The state of depression: the psychoanalysis of Hannah Arendt

Sabatini, J.A. (2022) The state of depression: the psychoanalysis of Hannah Arendt. Masters thesis, Memorial University of Newfoundland.

[img] [English] PDF - Accepted Version
Available under License - The author retains copyright ownership and moral rights in this thesis. Neither the thesis nor substantial extracts from it may be printed or otherwise reproduced without the author's permission.

Download (506kB)


In this thesis I propose that depression is totalitarian in nature. That is, depression appears to utilize the same tactics adopted by the totalitarian to situate itself as supreme ruler of, in this case, the psyche, rather than the nation state. Before beginning the inquiry into totalitarianism there first must be an examination of the clinical side of mental illness with discussion focused on the creation of the American Psychiatric Association’s Diagnostic and Statistical Manual of Mental Disorders (DSM). This text is considered by many as the ultimate authority on mental disorders, with its contents viewed as a kind of religious scripture in the sense of being the authority on mental illness. The DSM will provide a framework for a commonly held under-standing of the elements of the depressive state as a jumping off point; however, the project will examine the creation of the DSM and, more significantly, the challenges facing the text. This critical discussion reveals the limitations in the manual’s ability to offer a holistic, substantial definition of depression. Despite acknowledged limitations, diagnosis of depression as described within the DSM still continues to exert a problematic authority. How can one better account for states of being where the psyche is occupied, propagandized, isolated, and rendered helpless to act in its own best interest? The symptomatological definition of depression within the DSM is in part what prompted this meditation on melancholia; it was made possible, was indeed inspired, by the work of Hannah Arendt, author of The Origins of Totalitarianism, perhaps the most definitive book on totalitarianism. Unlike Plato, Aristotle, Thomas Hobbes, among many others made a connection between a strong state and a strong mind, this thesis I seek to apply Arendt’s work on totalitarianism as it applies to mental illness, specifically depression. Both depression and totalitarianism are entities or states based on control and oppression. In order to discuss this further, I will include in addition to the work of Arendt as a primary source, the commentary of Elisabeth Young-Bruehl on Arendt’s The Origins of Totalitarianism. The conclusive findings are that depression and totalitarianism are alike in their tactics and in their pursuit of complete control such that activities, free movement, the pursuit of interests are not under the direction of the oppressed person and, in fact, where depression is the totalitarian, neither are thoughts.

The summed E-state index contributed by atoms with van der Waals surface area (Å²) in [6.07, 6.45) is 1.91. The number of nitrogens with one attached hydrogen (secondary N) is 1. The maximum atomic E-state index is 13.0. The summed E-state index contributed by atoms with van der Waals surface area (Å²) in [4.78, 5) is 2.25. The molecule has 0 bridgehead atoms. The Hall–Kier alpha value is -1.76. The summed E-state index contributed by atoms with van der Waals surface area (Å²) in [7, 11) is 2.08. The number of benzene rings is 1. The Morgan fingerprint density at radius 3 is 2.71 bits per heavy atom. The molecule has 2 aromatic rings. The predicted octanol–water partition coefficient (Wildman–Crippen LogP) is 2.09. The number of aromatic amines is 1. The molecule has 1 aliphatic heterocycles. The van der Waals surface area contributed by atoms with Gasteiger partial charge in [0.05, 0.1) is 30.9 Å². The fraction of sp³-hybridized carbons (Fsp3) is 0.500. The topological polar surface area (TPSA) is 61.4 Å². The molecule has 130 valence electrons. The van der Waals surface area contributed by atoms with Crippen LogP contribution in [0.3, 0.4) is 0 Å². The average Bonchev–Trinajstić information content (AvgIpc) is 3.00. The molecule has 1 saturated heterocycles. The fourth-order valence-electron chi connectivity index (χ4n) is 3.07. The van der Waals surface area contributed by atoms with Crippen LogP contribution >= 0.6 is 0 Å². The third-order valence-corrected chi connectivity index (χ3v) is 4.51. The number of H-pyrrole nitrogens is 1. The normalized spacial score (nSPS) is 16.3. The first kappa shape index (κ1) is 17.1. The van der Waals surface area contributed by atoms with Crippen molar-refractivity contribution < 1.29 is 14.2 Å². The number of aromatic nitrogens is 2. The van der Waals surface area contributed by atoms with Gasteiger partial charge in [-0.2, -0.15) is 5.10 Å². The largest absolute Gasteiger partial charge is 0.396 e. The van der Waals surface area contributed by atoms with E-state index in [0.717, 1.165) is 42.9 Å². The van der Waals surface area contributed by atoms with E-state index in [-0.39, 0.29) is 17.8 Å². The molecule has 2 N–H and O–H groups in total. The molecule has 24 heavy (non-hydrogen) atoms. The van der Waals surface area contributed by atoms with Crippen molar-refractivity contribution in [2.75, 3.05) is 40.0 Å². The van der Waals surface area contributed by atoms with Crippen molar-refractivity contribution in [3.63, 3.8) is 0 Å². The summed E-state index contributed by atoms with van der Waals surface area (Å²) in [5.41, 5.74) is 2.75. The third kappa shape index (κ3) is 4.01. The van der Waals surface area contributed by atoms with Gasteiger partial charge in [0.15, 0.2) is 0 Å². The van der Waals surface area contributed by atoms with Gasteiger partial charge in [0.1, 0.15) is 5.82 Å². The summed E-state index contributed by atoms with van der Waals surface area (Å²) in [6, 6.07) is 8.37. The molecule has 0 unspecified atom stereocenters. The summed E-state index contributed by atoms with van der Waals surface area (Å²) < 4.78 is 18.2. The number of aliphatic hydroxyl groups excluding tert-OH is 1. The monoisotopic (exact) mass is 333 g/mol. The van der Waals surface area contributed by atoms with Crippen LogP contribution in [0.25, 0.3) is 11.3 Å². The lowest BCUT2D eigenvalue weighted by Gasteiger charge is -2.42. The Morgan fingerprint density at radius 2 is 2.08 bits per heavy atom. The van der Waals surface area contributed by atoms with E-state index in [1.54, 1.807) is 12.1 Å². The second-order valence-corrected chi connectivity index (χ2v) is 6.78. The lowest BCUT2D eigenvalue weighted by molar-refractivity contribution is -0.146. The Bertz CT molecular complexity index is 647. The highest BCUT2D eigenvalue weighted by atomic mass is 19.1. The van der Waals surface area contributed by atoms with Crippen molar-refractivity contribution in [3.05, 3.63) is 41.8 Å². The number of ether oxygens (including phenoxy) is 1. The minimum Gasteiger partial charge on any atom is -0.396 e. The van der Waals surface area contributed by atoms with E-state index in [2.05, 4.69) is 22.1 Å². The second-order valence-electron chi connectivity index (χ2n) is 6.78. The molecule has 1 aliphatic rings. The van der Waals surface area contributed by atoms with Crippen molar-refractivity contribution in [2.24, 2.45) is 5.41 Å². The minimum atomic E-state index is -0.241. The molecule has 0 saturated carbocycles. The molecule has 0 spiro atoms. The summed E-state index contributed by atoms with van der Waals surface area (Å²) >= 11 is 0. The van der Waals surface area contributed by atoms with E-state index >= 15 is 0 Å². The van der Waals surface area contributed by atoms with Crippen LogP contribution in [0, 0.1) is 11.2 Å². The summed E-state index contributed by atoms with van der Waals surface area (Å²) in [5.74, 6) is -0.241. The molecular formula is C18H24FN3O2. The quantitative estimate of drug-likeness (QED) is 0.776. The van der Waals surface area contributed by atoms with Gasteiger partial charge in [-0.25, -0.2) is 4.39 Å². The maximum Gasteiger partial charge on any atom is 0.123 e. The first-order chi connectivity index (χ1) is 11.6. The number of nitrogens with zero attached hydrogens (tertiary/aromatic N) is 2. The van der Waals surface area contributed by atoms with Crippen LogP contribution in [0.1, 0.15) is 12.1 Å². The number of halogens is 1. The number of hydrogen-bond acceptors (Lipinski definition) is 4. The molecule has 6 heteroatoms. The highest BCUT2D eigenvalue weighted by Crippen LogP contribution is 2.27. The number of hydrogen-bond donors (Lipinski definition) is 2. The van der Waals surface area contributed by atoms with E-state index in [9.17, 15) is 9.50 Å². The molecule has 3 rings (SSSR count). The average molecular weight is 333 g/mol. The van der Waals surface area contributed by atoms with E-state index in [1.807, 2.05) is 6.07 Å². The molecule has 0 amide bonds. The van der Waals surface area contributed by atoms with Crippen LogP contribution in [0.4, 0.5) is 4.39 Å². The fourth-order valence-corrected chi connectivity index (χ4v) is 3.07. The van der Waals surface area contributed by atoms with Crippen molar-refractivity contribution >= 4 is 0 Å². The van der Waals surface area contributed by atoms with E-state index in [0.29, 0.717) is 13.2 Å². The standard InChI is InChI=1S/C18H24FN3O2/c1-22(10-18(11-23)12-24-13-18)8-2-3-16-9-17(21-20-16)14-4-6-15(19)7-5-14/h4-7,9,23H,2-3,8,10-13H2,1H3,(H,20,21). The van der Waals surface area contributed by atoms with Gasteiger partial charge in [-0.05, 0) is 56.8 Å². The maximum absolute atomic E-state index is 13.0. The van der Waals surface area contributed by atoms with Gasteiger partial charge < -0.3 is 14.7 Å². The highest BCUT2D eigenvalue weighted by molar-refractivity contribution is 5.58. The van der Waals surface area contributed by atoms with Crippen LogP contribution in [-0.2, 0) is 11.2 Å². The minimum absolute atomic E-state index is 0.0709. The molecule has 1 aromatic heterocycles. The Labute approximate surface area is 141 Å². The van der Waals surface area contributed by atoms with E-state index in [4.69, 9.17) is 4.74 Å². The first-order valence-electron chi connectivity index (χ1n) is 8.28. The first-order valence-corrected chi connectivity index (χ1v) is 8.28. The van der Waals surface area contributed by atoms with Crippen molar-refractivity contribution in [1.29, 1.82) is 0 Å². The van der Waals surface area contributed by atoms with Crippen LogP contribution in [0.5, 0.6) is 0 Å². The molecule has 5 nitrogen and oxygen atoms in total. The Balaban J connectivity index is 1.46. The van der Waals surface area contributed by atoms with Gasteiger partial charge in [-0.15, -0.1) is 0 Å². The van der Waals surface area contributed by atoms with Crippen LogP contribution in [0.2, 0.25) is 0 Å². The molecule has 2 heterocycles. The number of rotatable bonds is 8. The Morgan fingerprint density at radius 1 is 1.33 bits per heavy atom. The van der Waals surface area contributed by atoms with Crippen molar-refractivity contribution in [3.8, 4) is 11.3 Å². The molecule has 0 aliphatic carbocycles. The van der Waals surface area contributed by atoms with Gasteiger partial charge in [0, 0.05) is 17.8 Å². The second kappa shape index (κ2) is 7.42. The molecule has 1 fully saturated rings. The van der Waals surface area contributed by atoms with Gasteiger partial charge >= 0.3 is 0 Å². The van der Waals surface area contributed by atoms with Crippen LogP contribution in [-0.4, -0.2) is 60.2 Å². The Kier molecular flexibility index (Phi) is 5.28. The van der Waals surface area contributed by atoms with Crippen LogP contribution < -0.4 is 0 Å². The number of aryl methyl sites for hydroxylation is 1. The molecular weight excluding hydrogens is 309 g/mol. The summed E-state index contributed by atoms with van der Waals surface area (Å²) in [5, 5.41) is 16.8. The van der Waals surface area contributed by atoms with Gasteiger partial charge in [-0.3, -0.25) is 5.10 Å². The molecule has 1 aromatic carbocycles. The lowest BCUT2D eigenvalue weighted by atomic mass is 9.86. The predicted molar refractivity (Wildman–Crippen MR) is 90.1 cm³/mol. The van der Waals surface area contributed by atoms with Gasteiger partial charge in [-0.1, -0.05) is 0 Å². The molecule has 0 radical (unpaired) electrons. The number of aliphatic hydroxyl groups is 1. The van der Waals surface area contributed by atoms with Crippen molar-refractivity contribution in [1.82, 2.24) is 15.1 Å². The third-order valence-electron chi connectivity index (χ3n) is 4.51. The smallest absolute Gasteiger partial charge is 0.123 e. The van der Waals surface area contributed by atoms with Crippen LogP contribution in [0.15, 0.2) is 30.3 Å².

Item Type: Thesis (Masters)
Item ID: 15925
Additional Information: Includes bibliographical references (pages 84-85)
Keywords: depression, DSM, Arendt, totalitarian, mental illness
Department(s): Humanities and Social Sciences, Faculty of > Philosophy
Date: October 2022
Date Type: Submission
Digital Object Identifier (DOI):
Library of Congress Subject Heading: Arendt, Hannah, 1906-1975; Mental illness--Classification; Psychoanalysis; Totalitarianism

Actions (login required)

View Item View Item


Downloads per month over the past year

View more statistics